When I was a child I had a bit of a hoarding problem, as most kids do ;toys which I outgrew, and books which I no longer read yet insisted on keeping. I also kept old magazines and piles of school work. Whereas most children tend to outgrow their old belongings as they blossom into young adults: I didn’t. I continued to hoard well into adulthood.

I wasn’t the sort of hoarder where everything covers every corner of breathable space – I’ve always been incredibly meticulous about tidiness. Instead, every available surface was neatly lined up with soft toys; figurines; ornaments from seaside resorts; books I didn’t read; DVD’s I didn’t watch, mugs from the Disney store, and those mugs you get free with Easter eggs. What I couldn’t display on the sides I either stashed in the attic for the future or stored in my bedside drawers, which bowed under the weight and became a pain to open and close. Things would fall out of the insides and down the back because there was simply no room for the immense amount of junk I was keeping in them: Keyrings; dried-out pens; old party invitations; old cables; small ornaments; needles;old school crafts; unworn jewellery, and unused makeup, were rammed into any available storage space. I dreaded searching the mini-city of boxes atop my wardrobe because spiders often took refuge in the alleys between them. Even beneath my bed was edge-to-edge with plastic boxes full of clothes, games, cables,workout equipment, and everything else that didn’t have a home. Out of sight, out of mind – or so I thought.

I was in my late twenties and renting a two-bedroom house with my fiance and toddler son before I realised how much stuff I had accumulated, and it took some hard truths to finally make me see it. The day of truth started with an irate phone call from my mum, who’d just spent the day clearing her attic. Most of the stuff was mine and she was ‘not hanging on to it all anymore because she was getting too old to keep maneuvering around my stuff up there’.  Anyway, she loaded the car and drove it all over to my house. Anyone watching out of their windows at her bringing the stuff to my front door may have been mistaken for thinking that she was moving in, because there was a terrifying horde of bin liners and boxes. Part of me wanted to just store it in our shed and deal with it another time, but my fiance had threatened to bin the lot if I didn’t sort through them there and then. He and I had had a few rows about the amount of stuff I had, and now it was coming to head. There was no way that it could all go into our attic because even that was brimming with paraphernalia, so much so that I pictured the ceiling collapsing into one of the bedrooms and killing someone. A bit over-dramatic, I know, but it was a sure sign that something needed to be done, so I reluctantly started sorting through the bags, placing items into separate piles of things to keep and purge.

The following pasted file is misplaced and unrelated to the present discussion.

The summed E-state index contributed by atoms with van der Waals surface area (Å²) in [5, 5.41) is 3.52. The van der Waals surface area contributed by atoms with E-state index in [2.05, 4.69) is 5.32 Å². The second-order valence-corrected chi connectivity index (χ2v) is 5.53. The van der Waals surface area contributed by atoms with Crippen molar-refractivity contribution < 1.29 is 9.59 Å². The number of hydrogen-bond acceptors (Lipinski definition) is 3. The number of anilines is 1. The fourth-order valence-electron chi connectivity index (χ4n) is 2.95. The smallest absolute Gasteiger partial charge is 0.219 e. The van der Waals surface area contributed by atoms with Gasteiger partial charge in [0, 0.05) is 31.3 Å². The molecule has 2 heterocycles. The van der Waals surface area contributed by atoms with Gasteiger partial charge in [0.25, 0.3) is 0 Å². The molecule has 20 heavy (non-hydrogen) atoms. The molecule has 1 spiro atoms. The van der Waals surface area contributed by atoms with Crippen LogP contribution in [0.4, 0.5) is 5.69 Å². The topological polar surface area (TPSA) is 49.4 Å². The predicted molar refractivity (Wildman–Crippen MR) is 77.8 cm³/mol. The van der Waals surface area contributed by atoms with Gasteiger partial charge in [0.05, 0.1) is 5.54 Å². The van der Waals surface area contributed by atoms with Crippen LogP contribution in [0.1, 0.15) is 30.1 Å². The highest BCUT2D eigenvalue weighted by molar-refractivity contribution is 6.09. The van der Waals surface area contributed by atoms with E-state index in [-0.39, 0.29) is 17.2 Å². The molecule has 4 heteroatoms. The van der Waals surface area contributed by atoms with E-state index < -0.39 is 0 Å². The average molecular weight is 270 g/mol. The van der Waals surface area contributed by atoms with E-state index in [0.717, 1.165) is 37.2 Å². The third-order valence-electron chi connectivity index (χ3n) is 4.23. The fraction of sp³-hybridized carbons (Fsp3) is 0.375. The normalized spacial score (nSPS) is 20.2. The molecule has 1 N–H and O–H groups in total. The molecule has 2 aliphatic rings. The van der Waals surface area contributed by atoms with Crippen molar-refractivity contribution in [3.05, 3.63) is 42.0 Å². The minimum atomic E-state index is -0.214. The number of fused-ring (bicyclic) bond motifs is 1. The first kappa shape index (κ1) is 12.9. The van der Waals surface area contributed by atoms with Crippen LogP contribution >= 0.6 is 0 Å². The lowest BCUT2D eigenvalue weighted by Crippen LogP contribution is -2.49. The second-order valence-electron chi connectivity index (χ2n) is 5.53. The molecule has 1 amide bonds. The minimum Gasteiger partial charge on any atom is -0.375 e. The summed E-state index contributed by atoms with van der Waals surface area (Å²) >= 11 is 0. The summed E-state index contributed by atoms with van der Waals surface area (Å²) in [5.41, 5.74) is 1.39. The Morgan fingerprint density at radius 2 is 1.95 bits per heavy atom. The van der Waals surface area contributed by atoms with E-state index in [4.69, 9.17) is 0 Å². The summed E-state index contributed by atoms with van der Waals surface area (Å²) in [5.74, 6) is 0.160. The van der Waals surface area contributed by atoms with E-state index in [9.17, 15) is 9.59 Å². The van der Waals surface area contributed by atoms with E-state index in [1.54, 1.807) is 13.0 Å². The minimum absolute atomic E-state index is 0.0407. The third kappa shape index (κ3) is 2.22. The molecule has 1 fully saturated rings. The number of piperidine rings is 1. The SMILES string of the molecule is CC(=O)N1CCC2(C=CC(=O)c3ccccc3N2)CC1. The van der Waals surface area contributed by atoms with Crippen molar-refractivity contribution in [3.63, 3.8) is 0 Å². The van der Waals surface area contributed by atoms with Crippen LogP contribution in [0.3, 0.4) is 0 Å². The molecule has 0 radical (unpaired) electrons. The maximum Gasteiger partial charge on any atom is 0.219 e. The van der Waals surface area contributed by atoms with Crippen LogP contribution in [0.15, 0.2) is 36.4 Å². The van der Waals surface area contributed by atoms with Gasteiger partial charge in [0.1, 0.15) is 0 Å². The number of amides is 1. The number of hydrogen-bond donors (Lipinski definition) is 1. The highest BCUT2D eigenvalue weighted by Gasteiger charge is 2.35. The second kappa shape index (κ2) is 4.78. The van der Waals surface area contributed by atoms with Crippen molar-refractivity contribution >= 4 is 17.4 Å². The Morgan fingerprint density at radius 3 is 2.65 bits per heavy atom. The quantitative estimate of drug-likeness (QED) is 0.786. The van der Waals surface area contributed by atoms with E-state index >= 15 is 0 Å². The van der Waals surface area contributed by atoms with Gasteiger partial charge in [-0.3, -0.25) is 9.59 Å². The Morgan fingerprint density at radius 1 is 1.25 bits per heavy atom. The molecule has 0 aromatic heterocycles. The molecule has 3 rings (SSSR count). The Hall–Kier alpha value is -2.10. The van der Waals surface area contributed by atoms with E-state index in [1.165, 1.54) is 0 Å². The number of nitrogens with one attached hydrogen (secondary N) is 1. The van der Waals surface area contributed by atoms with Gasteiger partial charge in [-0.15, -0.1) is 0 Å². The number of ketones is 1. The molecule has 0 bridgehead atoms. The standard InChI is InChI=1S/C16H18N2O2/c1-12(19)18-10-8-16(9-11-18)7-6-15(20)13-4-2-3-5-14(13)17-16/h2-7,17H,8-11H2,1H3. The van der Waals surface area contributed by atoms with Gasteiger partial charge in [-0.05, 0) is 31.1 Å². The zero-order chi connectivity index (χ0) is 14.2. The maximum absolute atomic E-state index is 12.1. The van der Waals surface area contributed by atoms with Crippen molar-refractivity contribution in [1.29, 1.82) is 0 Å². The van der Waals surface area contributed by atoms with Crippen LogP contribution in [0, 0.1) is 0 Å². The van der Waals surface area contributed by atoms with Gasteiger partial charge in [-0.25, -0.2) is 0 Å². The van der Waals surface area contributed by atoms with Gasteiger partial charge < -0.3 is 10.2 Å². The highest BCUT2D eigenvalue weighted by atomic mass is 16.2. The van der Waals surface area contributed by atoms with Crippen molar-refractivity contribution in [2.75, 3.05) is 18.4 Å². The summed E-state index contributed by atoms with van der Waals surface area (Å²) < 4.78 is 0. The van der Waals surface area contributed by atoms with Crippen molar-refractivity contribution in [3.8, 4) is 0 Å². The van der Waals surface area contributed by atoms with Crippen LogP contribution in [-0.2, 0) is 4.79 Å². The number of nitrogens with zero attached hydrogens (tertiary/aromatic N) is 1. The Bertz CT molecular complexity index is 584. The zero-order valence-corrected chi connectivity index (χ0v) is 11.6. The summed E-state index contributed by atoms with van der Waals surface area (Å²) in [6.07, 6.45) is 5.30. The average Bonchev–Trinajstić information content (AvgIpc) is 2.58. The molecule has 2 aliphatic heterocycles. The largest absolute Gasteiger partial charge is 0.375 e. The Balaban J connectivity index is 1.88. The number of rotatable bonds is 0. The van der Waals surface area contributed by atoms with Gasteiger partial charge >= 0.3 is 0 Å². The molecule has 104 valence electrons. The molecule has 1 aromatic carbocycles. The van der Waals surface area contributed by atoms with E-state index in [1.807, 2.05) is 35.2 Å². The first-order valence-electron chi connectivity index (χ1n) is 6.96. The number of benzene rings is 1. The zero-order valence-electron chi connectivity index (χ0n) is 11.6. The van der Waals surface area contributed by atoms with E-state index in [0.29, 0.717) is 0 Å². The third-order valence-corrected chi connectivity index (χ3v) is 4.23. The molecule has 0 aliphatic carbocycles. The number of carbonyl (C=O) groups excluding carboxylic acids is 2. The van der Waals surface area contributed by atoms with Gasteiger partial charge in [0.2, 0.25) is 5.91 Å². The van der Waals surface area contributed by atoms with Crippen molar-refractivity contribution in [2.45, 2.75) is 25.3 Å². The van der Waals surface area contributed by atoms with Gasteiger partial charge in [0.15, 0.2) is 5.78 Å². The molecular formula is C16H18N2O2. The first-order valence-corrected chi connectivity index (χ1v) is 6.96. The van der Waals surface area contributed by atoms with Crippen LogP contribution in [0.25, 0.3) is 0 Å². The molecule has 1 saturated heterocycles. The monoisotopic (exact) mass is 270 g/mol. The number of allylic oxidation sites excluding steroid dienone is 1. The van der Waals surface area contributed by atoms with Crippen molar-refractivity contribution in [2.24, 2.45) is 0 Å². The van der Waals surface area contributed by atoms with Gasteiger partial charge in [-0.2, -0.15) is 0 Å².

At first, the ‘keep’ pile far outgrew the ‘purge pile’, and as the clock ticked on I came to realise that all I was doing was moving stuff around the floor. I wasn’t making so much as a dent, and the living room looked like an obstacle course. With a small toddler running around, there was no way I could leave the room the way it was. Not only was I suddenly forced to confront all of my stuff, I had to dive deep into my psyche and find out exactly what was keeping me attached to items I knew I was never going to use again, or that were quite simply, rubbish. I had to become ruthless right on the spot, so I started evaluating the objects one by one, thinking deeply about why I wanted to keep them. If I really cared about it all so much, why was it that I didn’t even know I had them until just now? It was a slow and exhausting process, but eventually, all that was left was a single plastic box of some old school reports and pieces of school work that legitimately made me smile. As it turned out, there was no discernible reason I could think of to keep 90% of what was in those bags. As bags started going outside ready for the charity shop or the wheelie bin, I realised something that forever changed how I live my life: I felt free, as if a huge weight had been lifted off my shoulders and a part of my mind had had years of grime removed.